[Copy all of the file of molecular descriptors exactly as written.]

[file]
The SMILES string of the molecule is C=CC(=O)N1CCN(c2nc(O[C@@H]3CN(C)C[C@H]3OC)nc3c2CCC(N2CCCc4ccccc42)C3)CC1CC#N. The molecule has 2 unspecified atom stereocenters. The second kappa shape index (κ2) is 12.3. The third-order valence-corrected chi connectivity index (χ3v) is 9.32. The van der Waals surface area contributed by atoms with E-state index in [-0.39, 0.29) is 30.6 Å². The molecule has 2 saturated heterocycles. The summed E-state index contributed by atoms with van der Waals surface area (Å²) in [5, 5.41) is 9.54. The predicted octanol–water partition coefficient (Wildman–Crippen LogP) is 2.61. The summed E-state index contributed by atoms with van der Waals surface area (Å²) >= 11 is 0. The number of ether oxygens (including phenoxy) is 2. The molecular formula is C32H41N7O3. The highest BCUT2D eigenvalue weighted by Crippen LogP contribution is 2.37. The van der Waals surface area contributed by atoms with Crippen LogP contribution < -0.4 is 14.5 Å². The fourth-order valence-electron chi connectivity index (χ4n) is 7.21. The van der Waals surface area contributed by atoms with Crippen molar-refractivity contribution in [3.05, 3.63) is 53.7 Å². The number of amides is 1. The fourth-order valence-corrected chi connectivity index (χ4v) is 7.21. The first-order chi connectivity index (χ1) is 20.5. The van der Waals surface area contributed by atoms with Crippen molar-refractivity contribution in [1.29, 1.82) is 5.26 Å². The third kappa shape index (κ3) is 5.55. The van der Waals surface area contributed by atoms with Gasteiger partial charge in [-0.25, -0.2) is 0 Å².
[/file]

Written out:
The SMILES string of the molecule is C=CC(=O)N1CCN(c2nc(O[C@@H]3CN(C)C[C@H]3OC)nc3c2CCC(N2CCCc4ccccc42)C3)CC1CC#N. The molecule has 2 unspecified atom stereocenters. The second kappa shape index (κ2) is 12.3. The third-order valence-corrected chi connectivity index (χ3v) is 9.32. The van der Waals surface area contributed by atoms with E-state index in [-0.39, 0.29) is 30.6 Å². The molecule has 2 saturated heterocycles. The summed E-state index contributed by atoms with van der Waals surface area (Å²) in [5, 5.41) is 9.54. The predicted octanol–water partition coefficient (Wildman–Crippen LogP) is 2.61. The summed E-state index contributed by atoms with van der Waals surface area (Å²) >= 11 is 0. The number of ether oxygens (including phenoxy) is 2. The molecular formula is C32H41N7O3. The highest BCUT2D eigenvalue weighted by Crippen LogP contribution is 2.37. The van der Waals surface area contributed by atoms with Crippen LogP contribution < -0.4 is 14.5 Å². The fourth-order valence-electron chi connectivity index (χ4n) is 7.21. The van der Waals surface area contributed by atoms with Crippen molar-refractivity contribution in [3.05, 3.63) is 53.7 Å². The number of amides is 1. The fourth-order valence-corrected chi connectivity index (χ4v) is 7.21. The first-order chi connectivity index (χ1) is 20.5. The van der Waals surface area contributed by atoms with Crippen molar-refractivity contribution in [1.29, 1.82) is 5.26 Å². The third kappa shape index (κ3) is 5.55. The van der Waals surface area contributed by atoms with Gasteiger partial charge in [-0.25, -0.2) is 0 Å².